Now, as if to prove the point of her critics that she is an idiot, Sarah Palin says:

We can win in Afghanistan by helping the Afghans build a stable representative state able to defend itself. . . . I recently joined a group of Americans in urging President Obama to devote the resources necessary in Afghanistan and pledged to support him if he made the right decision.

Note to Sarah: nobody has ever actually done this in over 2,000 years, and not for lack of trying.

Why is what Sarah Palin thinks--no matter how nutty--important?

Because it makes the point that even the political opposition has joined the corporate-military-industrial-driven insanity of sustaining a permanent war state.

Which makes the American people realize that, even though poll after poll finds a majority of our citizens (a) don't believe the war can be won, and (b) don't think we should continue it, the majority of our citizens also believes that the government will simply continue the war, anyway.


Showing an increasing resignation to America’s state of perpetual war, a poll conducted by Clarus Research Group shows that a vast majority of Americans, 68 percent, say the US will never win or lose the Afghan War, but it will merely continue unresolved.

The general consensus seems to be in keeping with comments from the Obama Administration, which has repeatedly ruled out settling on any sort of exit strategy. Secretary of Defense Robert Gates only yesterday declared that any withdrawal would give the appearance that the mujahideen had defeated a second superpower after a decade-long occupation.

Even officials within the White House have insisted that President Obama is being awfully vague about what he hopes to accomplish eight years into the war, the only thing Obama insists he’s not trying to accomplish is leaving.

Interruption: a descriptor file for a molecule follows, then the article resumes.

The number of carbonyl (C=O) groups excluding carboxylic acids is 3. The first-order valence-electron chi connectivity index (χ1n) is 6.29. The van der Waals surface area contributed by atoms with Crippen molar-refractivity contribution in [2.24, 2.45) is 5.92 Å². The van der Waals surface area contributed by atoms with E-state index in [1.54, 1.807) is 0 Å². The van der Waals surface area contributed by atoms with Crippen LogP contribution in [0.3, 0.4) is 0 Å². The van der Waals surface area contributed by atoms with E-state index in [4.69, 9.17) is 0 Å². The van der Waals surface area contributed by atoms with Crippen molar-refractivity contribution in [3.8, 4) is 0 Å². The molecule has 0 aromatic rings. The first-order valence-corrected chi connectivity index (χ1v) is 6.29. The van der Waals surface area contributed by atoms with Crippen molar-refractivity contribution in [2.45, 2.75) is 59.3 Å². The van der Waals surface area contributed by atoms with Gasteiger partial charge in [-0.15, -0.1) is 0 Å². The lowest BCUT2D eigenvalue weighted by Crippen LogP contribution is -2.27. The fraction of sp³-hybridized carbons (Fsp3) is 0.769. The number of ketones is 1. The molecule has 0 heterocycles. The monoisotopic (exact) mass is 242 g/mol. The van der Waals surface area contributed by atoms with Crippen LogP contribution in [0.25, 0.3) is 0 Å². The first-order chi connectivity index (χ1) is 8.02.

Multiple polls have shown Americans firmly against the continuation of the conflict, and one would think this would portend an eventual end. Yet years of even larger opposition failed to end the war in Iraq, and today’s poll suggests Americans are now largely of the opinion that nothing they say can end a war their government is determined to continue.

So much for the theory that our elected representatives answer to us.

1 comment:

rc said...

Are we fighting a war in Afghanistan?

I know I hear something about it occasionally on the National news. Rarely on local news.

I hear an awful lot about Iran and Pakistan, are we fighting wars there to?

I remember hearing something awhile back about some dude named Bin Laden (s).

But didn't we dismiss him so we could shock and awe the hell out of Iraq?

I'm confused could somebody define war for me?

Is this like the domino theory of the Vietnam era in reverse?

Lets see, if Iraq can fall, and then Afghanistan, Iran is in the middle which has miles of coastline on the oil rich Caspian sea......

And Oh yeah a few years back there were rumblings about "Blackwater (Xe) in Azerbaijan (damn, coastline on the Caspian Sea) which is next door to Georgia who Russia spanked pretty good. Something about pipelines I believe........

Oh hell no that kind of thinking is conspiracy theory thinking.

So o.k. why are we in Afghanistan again?

Al-qaeda? Oh wait, aren't they more active in Pakistan?

O.K. so it really must be Bin Laden.
Wait a second. Didn't he use to be a friend?

Oh damn thats right I forgot the Taliban. Evil as they may be just what is it they have done to us again?

O.K. I'm confused so I'll ask again, are we really fighting a war in Afghanistan? Why?

To win the hearts and souls of the Afghani people?

Then whose hearts and souls come next.

Surely not ours, we would never look in a mirror would we?